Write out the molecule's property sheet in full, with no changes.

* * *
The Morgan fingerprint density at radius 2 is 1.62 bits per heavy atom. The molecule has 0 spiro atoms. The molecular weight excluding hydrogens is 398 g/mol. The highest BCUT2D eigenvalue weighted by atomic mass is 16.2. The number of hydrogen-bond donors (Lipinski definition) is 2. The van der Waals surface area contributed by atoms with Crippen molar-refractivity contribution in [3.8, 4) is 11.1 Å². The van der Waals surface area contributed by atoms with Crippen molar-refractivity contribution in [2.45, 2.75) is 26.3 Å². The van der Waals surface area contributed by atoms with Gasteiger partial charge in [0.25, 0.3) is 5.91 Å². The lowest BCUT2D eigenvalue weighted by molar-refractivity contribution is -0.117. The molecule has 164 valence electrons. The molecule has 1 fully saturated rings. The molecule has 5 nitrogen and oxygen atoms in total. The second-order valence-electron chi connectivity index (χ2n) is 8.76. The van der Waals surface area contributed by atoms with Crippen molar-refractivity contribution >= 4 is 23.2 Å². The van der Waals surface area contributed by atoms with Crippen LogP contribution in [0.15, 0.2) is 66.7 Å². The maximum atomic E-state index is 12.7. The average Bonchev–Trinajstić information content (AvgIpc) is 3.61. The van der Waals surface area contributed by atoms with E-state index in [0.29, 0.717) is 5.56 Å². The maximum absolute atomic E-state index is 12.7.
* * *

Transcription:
The Morgan fingerprint density at radius 2 is 1.62 bits per heavy atom. The molecule has 0 spiro atoms. The molecular weight excluding hydrogens is 398 g/mol. The highest BCUT2D eigenvalue weighted by atomic mass is 16.2. The number of hydrogen-bond donors (Lipinski definition) is 2. The van der Waals surface area contributed by atoms with Crippen molar-refractivity contribution in [3.8, 4) is 11.1 Å². The van der Waals surface area contributed by atoms with Crippen molar-refractivity contribution in [2.45, 2.75) is 26.3 Å². The van der Waals surface area contributed by atoms with Gasteiger partial charge in [0.25, 0.3) is 5.91 Å². The lowest BCUT2D eigenvalue weighted by molar-refractivity contribution is -0.117. The molecule has 164 valence electrons. The molecule has 1 fully saturated rings. The molecule has 5 nitrogen and oxygen atoms in total. The second-order valence-electron chi connectivity index (χ2n) is 8.76. The van der Waals surface area contributed by atoms with Crippen molar-refractivity contribution >= 4 is 23.2 Å². The van der Waals surface area contributed by atoms with Crippen LogP contribution in [0.15, 0.2) is 66.7 Å². The maximum atomic E-state index is 12.7. The average Bonchev–Trinajstić information content (AvgIpc) is 3.61. The van der Waals surface area contributed by atoms with E-state index in [0.29, 0.717) is 5.56 Å². The maximum absolute atomic E-state index is 12.7.